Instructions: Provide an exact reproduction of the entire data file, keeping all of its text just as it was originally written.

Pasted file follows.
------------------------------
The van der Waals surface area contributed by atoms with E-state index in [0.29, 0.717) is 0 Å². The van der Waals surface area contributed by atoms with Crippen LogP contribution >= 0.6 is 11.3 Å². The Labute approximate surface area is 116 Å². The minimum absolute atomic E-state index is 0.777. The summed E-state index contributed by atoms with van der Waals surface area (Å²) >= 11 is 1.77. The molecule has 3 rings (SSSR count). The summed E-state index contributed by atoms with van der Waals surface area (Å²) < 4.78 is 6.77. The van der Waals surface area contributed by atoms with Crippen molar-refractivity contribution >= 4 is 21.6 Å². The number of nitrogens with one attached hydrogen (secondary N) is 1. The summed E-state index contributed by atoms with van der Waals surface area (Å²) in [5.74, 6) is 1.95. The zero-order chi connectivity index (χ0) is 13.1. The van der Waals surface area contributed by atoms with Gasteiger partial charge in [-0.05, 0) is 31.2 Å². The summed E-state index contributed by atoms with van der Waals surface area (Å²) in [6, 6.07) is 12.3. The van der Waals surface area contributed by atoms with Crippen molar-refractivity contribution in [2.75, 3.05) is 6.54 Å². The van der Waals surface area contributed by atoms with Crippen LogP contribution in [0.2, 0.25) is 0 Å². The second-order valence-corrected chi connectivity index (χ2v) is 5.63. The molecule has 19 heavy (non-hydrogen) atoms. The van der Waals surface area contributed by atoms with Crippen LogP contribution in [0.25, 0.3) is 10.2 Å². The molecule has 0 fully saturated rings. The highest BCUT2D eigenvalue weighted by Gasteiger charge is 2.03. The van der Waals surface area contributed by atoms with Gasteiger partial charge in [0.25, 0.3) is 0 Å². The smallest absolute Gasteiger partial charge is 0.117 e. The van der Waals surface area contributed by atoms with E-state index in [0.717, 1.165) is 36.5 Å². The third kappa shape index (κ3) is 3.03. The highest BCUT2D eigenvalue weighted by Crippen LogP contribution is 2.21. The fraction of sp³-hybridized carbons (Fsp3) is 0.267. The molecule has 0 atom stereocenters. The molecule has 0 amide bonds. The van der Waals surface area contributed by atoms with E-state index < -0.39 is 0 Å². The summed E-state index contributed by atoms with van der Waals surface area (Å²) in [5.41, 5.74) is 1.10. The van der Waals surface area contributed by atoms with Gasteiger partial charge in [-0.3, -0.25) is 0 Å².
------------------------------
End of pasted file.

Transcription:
The van der Waals surface area contributed by atoms with E-state index in [0.29, 0.717) is 0 Å². The van der Waals surface area contributed by atoms with Crippen LogP contribution >= 0.6 is 11.3 Å². The Labute approximate surface area is 116 Å². The minimum absolute atomic E-state index is 0.777. The summed E-state index contributed by atoms with van der Waals surface area (Å²) >= 11 is 1.77. The molecule has 3 rings (SSSR count). The summed E-state index contributed by atoms with van der Waals surface area (Å²) < 4.78 is 6.77. The van der Waals surface area contributed by atoms with Crippen molar-refractivity contribution >= 4 is 21.6 Å². The number of nitrogens with one attached hydrogen (secondary N) is 1. The summed E-state index contributed by atoms with van der Waals surface area (Å²) in [5.74, 6) is 1.95. The zero-order chi connectivity index (χ0) is 13.1. The van der Waals surface area contributed by atoms with Gasteiger partial charge in [-0.05, 0) is 31.2 Å². The summed E-state index contributed by atoms with van der Waals surface area (Å²) in [6, 6.07) is 12.3. The van der Waals surface area contributed by atoms with Crippen molar-refractivity contribution in [2.75, 3.05) is 6.54 Å². The van der Waals surface area contributed by atoms with Crippen LogP contribution in [0.2, 0.25) is 0 Å². The second-order valence-corrected chi connectivity index (χ2v) is 5.63. The molecule has 19 heavy (non-hydrogen) atoms. The van der Waals surface area contributed by atoms with Crippen LogP contribution in [0.25, 0.3) is 10.2 Å². The molecule has 0 fully saturated rings. The highest BCUT2D eigenvalue weighted by Gasteiger charge is 2.03. The van der Waals surface area contributed by atoms with Gasteiger partial charge in [0.25, 0.3) is 0 Å². The smallest absolute Gasteiger partial charge is 0.117 e. The van der Waals surface area contributed by atoms with E-state index in [0.717, 1.165) is 36.5 Å². The third kappa shape index (κ3) is 3.03. The highest BCUT2D eigenvalue weighted by Crippen LogP contribution is 2.21. The fraction of sp³-hybridized carbons (Fsp3) is 0.267. The molecule has 0 atom stereocenters. The molecule has 0 amide bonds. The van der Waals surface area contributed by atoms with E-state index < -0.39 is 0 Å². The summed E-state index contributed by atoms with van der Waals surface area (Å²) in [5.41, 5.74) is 1.10. The van der Waals surface area contributed by atoms with Gasteiger partial charge in [-0.3, -0.25) is 0 Å².